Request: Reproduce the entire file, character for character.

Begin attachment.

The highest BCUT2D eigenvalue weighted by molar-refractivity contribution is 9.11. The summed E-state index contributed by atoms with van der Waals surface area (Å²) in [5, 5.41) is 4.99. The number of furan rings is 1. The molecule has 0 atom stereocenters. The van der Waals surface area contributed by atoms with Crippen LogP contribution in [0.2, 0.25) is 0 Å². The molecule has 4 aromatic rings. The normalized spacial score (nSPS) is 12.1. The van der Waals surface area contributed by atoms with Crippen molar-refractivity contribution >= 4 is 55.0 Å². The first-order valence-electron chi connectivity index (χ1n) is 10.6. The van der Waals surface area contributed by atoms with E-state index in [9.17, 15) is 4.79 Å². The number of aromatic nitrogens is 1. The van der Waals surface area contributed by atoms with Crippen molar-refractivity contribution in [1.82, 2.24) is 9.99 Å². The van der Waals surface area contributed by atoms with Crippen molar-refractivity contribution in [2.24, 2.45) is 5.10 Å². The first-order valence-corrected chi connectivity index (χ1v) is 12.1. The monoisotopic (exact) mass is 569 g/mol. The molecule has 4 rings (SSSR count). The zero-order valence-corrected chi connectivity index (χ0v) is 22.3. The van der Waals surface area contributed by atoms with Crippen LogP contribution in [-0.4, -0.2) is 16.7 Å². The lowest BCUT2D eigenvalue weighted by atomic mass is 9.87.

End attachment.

The highest BCUT2D eigenvalue weighted by molar-refractivity contribution is 9.11. The summed E-state index contributed by atoms with van der Waals surface area (Å²) in [5, 5.41) is 4.99. The number of furan rings is 1. The molecule has 0 atom stereocenters. The van der Waals surface area contributed by atoms with Crippen LogP contribution in [0.2, 0.25) is 0 Å². The molecule has 4 aromatic rings. The normalized spacial score (nSPS) is 12.1. The van der Waals surface area contributed by atoms with Crippen molar-refractivity contribution >= 4 is 55.0 Å². The first-order valence-electron chi connectivity index (χ1n) is 10.6. The van der Waals surface area contributed by atoms with E-state index in [9.17, 15) is 4.79 Å². The number of aromatic nitrogens is 1. The van der Waals surface area contributed by atoms with Crippen molar-refractivity contribution in [1.82, 2.24) is 9.99 Å². The van der Waals surface area contributed by atoms with Crippen molar-refractivity contribution in [2.24, 2.45) is 5.10 Å². The first-order valence-corrected chi connectivity index (χ1v) is 12.1. The monoisotopic (exact) mass is 569 g/mol. The molecule has 4 rings (SSSR count). The zero-order valence-corrected chi connectivity index (χ0v) is 22.3. The van der Waals surface area contributed by atoms with Crippen LogP contribution in [-0.4, -0.2) is 16.7 Å². The lowest BCUT2D eigenvalue weighted by atomic mass is 9.87.